On June 13, 2013, the U.S. Supreme Court issued a decision in American Trucking Associations v. City of Los Angeles, No. 11-798, unanimously holding that the Federal Aviation Administration Authorization Act of 1994 (FAAAA) preempts the placard and parking requirements of the concession agreement that the Port of Los Angeles sought to impose on drayage trucks under its Clean Truck Program. This decision confirms that ports cannot use involuntary agreements to regulate motor carriage.
The Clean Truck Program of the Port of Los Angeles required motor carriers to sign a concession agreement before transporting cargo at the Port. The agreement requires, among other things, that the carriers develop an off-street parking plan and display certain placards on their vehicles. The agreement also contains a penalty provision that permits the Port to punish a carrier for violations of the agreement's provisions. To enforce the concession agreement requirement, the Port amended its tariff to make it a crime for terminal operators at the Port to permit access to drayage trucks that have not entered the agreement.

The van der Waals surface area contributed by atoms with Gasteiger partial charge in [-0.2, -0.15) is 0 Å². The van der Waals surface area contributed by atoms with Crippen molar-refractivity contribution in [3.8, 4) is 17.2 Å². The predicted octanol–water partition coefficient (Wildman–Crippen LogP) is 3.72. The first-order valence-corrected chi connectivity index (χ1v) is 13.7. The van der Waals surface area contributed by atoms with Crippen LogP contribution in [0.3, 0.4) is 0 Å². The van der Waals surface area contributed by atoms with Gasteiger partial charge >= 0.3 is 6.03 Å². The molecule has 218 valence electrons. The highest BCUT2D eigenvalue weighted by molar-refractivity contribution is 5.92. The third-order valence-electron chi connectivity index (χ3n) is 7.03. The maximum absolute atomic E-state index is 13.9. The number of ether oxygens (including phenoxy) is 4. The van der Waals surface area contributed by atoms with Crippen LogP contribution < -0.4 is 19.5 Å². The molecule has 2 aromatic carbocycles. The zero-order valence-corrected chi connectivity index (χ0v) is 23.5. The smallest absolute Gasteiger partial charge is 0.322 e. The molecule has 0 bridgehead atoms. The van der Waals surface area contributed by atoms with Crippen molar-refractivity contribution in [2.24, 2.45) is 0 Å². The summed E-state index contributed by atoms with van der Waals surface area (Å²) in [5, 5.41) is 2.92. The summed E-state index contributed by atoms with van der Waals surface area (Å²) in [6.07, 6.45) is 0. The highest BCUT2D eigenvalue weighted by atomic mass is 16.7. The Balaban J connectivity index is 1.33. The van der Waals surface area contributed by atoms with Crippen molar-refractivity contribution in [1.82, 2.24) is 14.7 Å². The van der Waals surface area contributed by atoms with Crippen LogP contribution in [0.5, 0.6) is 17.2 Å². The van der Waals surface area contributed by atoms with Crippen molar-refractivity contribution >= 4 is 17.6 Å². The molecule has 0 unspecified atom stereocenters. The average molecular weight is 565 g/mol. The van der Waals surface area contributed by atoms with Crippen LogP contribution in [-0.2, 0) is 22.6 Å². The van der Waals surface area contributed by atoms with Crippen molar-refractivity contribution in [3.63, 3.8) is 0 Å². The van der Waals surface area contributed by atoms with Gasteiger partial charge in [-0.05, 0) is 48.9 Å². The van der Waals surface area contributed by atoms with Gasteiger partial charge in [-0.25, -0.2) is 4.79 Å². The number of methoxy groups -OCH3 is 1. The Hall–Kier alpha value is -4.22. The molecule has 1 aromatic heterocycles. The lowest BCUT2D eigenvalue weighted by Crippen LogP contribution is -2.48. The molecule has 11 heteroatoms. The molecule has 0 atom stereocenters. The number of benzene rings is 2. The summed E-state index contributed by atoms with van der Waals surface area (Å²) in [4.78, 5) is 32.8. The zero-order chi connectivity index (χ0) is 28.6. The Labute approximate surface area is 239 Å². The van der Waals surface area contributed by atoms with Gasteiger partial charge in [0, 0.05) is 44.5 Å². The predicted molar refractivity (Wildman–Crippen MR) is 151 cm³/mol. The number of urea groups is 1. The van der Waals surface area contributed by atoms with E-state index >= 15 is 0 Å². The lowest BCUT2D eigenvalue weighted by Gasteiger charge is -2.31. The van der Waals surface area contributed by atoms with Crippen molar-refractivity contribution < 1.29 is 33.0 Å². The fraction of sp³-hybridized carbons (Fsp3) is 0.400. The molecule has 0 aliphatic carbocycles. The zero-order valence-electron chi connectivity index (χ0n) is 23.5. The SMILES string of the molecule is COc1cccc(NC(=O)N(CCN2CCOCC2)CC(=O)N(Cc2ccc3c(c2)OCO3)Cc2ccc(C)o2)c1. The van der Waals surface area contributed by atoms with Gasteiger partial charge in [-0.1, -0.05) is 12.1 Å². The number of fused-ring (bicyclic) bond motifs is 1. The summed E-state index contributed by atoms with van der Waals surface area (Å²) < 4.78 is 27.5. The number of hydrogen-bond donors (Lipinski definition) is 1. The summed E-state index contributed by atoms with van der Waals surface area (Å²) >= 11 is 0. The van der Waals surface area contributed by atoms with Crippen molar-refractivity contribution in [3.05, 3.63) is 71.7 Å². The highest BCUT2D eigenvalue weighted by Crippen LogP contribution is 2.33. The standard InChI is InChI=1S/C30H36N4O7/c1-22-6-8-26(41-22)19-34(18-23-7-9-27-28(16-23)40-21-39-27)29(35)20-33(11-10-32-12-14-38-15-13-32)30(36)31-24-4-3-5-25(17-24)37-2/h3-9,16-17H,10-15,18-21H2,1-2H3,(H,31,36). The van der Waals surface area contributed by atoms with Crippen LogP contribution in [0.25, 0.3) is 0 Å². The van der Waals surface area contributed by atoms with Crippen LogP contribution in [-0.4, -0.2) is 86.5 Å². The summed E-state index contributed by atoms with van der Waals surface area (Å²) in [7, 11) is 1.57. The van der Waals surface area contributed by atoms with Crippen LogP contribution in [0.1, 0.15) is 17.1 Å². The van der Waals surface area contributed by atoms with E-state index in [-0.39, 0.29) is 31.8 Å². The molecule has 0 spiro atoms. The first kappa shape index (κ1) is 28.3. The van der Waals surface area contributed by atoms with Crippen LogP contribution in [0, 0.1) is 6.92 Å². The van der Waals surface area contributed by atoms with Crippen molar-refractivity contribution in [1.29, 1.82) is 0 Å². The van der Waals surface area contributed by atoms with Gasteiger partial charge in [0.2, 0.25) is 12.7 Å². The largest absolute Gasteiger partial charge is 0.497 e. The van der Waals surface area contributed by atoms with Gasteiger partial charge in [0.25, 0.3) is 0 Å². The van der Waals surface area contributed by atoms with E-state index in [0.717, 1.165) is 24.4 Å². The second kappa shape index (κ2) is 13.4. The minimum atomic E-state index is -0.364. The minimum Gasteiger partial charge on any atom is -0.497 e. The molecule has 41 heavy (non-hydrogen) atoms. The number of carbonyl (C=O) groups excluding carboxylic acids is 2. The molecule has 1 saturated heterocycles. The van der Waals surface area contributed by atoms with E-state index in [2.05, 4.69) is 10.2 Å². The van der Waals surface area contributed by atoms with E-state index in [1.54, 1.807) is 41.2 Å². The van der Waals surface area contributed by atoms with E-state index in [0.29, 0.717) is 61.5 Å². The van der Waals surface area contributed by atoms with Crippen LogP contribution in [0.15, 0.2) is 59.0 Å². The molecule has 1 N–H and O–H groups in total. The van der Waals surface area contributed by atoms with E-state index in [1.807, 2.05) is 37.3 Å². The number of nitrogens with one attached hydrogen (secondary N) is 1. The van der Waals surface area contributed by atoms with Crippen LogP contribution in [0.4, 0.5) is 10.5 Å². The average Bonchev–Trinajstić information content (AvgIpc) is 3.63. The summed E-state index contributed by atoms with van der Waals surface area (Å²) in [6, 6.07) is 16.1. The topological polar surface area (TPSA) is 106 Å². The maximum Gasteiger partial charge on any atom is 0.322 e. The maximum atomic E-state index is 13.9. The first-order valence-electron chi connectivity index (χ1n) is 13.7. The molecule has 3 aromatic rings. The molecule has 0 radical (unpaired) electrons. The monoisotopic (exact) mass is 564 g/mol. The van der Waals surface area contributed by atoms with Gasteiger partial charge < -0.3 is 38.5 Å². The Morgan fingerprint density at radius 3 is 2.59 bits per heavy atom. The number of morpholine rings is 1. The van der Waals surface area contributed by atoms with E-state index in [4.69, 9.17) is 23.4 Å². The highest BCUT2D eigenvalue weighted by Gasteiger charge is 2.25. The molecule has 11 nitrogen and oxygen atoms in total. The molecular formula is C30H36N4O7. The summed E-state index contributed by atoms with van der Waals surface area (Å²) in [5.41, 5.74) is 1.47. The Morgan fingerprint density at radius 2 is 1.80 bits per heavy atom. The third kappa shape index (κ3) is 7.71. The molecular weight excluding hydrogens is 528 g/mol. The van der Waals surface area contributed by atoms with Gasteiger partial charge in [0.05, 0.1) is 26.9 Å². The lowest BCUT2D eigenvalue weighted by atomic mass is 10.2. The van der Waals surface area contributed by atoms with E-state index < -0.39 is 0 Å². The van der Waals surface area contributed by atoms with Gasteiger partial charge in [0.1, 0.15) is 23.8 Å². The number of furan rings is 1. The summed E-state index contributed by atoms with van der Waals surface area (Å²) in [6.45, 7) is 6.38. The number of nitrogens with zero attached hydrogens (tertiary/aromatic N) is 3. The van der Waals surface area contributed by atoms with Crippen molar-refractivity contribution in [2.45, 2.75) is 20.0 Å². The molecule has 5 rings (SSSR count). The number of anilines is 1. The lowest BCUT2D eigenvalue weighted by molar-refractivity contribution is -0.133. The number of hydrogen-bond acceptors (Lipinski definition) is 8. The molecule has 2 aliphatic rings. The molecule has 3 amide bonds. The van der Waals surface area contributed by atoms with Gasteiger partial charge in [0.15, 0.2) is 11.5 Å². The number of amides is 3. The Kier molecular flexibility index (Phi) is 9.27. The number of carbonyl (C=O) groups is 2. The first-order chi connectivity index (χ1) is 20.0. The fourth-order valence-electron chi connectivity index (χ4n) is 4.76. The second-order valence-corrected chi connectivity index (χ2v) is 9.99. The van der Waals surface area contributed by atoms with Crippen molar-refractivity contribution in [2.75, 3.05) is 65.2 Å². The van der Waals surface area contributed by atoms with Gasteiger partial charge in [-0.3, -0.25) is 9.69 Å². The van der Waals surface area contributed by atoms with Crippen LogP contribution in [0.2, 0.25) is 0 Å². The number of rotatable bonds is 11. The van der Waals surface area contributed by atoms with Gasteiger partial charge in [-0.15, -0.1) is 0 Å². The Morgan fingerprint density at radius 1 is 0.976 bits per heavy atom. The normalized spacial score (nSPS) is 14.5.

The FAAAA preempts a state "law, regulation, or other provision having the force and effect of law related to a price, route, or service of any motor carrier . . . with respect to transportation of property." According to the Court, the agreement's parking and placarding requirements had the force and effect of law because the Port used the threat of criminal punishment, instead of ordinary bargaining, to impose the requirements. The Court contrasted the requirements to those in a private contract with a state, which were derived from ordinary bargaining and in which the state acts in a proprietary mode as a market actor.
The Court declined to resolve a separate issue of whether the Port could rely on the portions of the agreement's penalty clause that permit the suspension or revocation of the right to provide drayage services. While the Court noted that a state may not take action that would amount to a suspension or revocation of an interstate motor carrier's federal operating authority for prior violations of trucking regulations, it found that the factual record in this case was insufficient to determine whether the Port intended to apply the penalty clause to past violations of the agreement's requirements.